So after genetic testing came back positive it’s looking like I will be on blood thinners for the foreseeable future. I am working closely with my hematologist to stay on the best course of action for me with everything. The emergency surgery from December has also pushed back the removal of my IVC filter for a few more months, but I know that will happen when it’s supposed to. I was hoping it would be out already, but everything happens when it’s supposed to and I have faith that I am protected just like in December.
I also had blood work to check all my levels to make sure that things have returned to normal. We felt it would be good to re-check my iron, vitamin, and blood volume. After everything it’s good to make sure no more surprises. I mean birthday surprises are good, anemia, not so much! I have been feeling really run down still which is what we have been concerned about, but that isn’t really anything too new.
My shoulder has been bothering me more so we have been doing more physical therapy exercises to try and strengthen it. I am hoping that will help so I have less pain in it. My knee popped really loud so I’ve been upping my knee rehab at home too hoping that helps, I am also going to get new knee braces soon. That hopefully will help soon. The good part of losing weight is that they are big, the bad part is that they are big.
It will be good. On wards and upwards. ALL IS WELL!
So almost a year ago is when I had doctors telling me if you get out of this bed YOU’LL DIE! Normally they say those types of things for dramatic effect, in my case they were saying them because it was true. I have never in my life been that sick. I came pretty close one other time when I had gallstones and developed pancreatitis, but last year when I had a saddle pulmonary embolism that was definitely a brush with death I wish I had not had! There is nothing scarier than looking multiple medical professionals in the eyes and seeing sadness staring back at you.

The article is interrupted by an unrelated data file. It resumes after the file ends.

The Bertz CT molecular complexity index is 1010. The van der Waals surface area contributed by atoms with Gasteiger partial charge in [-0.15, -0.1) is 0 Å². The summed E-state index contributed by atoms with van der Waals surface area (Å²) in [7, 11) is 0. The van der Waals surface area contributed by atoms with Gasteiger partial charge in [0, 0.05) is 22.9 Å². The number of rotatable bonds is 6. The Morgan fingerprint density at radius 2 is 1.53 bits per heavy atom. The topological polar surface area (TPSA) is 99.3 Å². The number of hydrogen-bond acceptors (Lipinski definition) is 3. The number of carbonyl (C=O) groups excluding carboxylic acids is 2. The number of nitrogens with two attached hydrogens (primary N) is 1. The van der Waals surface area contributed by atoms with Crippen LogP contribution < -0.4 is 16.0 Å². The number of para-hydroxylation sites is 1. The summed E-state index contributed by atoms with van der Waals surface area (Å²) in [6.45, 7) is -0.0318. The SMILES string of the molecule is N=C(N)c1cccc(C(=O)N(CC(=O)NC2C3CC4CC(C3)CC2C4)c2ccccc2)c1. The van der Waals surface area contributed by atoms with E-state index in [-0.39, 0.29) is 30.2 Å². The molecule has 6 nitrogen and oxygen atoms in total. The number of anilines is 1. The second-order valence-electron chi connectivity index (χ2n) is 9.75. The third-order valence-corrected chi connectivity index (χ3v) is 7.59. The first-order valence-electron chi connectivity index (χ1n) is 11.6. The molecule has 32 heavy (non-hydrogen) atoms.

I said this to my wife, the nurses tried to hide it, but every changing of the guard they would come into my room and as soon as they found out I was their saddle pulmonary embolism patient you would see it in their face. That brief moment before they could plaster on a fake smile that shock of here was a young patient who was given an almost death sentence. I still get doctors who will review my medical records and go this can’t be right and I’ll go yes I’ve had a saddle pulmonary embolism. They just look up at me almost startled. I just smile-the biggest cheesiest smile I can for them.
It’s unusual for a patient to have a saddle pulmonary embolism I have been told that about 1% of the population get saddle pulmonary embolisms and I am lucky to be in that 1%. The thing about blood clots is they don’t discriminate based on age. In my case we feel like all the back surgeries aggravated an underlying genetic predisposition to blood clots (to which I am being genetically tested soon), but anyone can get a blood clot. So it’s important for everyone to realize that no matter how old you are, you can get a blood clot!